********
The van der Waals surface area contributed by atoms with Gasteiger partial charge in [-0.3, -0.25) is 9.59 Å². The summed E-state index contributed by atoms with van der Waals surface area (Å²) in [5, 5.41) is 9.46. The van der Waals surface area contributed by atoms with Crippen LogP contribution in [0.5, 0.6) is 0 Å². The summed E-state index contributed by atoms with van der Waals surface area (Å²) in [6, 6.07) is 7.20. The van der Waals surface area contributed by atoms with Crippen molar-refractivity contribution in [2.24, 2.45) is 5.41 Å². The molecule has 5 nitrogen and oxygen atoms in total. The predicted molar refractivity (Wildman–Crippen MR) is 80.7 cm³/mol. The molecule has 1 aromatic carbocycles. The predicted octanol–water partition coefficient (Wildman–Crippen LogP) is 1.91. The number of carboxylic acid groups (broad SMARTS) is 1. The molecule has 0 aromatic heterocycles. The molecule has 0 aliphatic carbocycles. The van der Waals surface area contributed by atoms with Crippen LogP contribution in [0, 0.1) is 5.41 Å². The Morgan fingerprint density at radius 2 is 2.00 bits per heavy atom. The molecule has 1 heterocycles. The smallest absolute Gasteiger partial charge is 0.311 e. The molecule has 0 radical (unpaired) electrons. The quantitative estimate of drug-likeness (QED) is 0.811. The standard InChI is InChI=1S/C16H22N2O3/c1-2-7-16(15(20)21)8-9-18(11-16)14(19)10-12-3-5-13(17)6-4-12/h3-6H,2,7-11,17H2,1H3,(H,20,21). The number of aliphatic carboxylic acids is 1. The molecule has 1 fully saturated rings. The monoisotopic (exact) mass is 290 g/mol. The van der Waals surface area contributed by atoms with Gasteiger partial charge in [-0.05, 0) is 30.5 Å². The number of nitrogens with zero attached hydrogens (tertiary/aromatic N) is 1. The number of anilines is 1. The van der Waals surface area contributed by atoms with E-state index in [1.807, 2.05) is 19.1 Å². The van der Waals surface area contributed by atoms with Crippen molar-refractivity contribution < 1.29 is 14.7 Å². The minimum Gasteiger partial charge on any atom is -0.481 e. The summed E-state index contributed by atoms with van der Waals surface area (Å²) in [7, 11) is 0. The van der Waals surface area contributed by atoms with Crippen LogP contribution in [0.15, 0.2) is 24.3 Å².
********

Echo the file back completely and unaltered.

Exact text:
The van der Waals surface area contributed by atoms with Gasteiger partial charge in [-0.3, -0.25) is 9.59 Å². The summed E-state index contributed by atoms with van der Waals surface area (Å²) in [5, 5.41) is 9.46. The van der Waals surface area contributed by atoms with Crippen LogP contribution in [0.5, 0.6) is 0 Å². The summed E-state index contributed by atoms with van der Waals surface area (Å²) in [6, 6.07) is 7.20. The van der Waals surface area contributed by atoms with Crippen molar-refractivity contribution in [2.24, 2.45) is 5.41 Å². The molecule has 5 nitrogen and oxygen atoms in total. The predicted molar refractivity (Wildman–Crippen MR) is 80.7 cm³/mol. The molecule has 1 aromatic carbocycles. The predicted octanol–water partition coefficient (Wildman–Crippen LogP) is 1.91. The number of carboxylic acid groups (broad SMARTS) is 1. The molecule has 0 aromatic heterocycles. The molecule has 0 aliphatic carbocycles. The van der Waals surface area contributed by atoms with Crippen LogP contribution in [0, 0.1) is 5.41 Å². The Morgan fingerprint density at radius 2 is 2.00 bits per heavy atom. The molecule has 1 heterocycles. The smallest absolute Gasteiger partial charge is 0.311 e. The molecule has 0 radical (unpaired) electrons. The quantitative estimate of drug-likeness (QED) is 0.811. The standard InChI is InChI=1S/C16H22N2O3/c1-2-7-16(15(20)21)8-9-18(11-16)14(19)10-12-3-5-13(17)6-4-12/h3-6H,2,7-11,17H2,1H3,(H,20,21). The number of aliphatic carboxylic acids is 1. The molecule has 1 fully saturated rings. The monoisotopic (exact) mass is 290 g/mol. The van der Waals surface area contributed by atoms with Gasteiger partial charge in [-0.05, 0) is 30.5 Å². The number of nitrogens with zero attached hydrogens (tertiary/aromatic N) is 1. The number of anilines is 1. The van der Waals surface area contributed by atoms with E-state index in [1.807, 2.05) is 19.1 Å². The van der Waals surface area contributed by atoms with Crippen molar-refractivity contribution < 1.29 is 14.7 Å². The minimum Gasteiger partial charge on any atom is -0.481 e. The summed E-state index contributed by atoms with van der Waals surface area (Å²) in [7, 11) is 0. The van der Waals surface area contributed by atoms with Crippen LogP contribution in [0.15, 0.2) is 24.3 Å².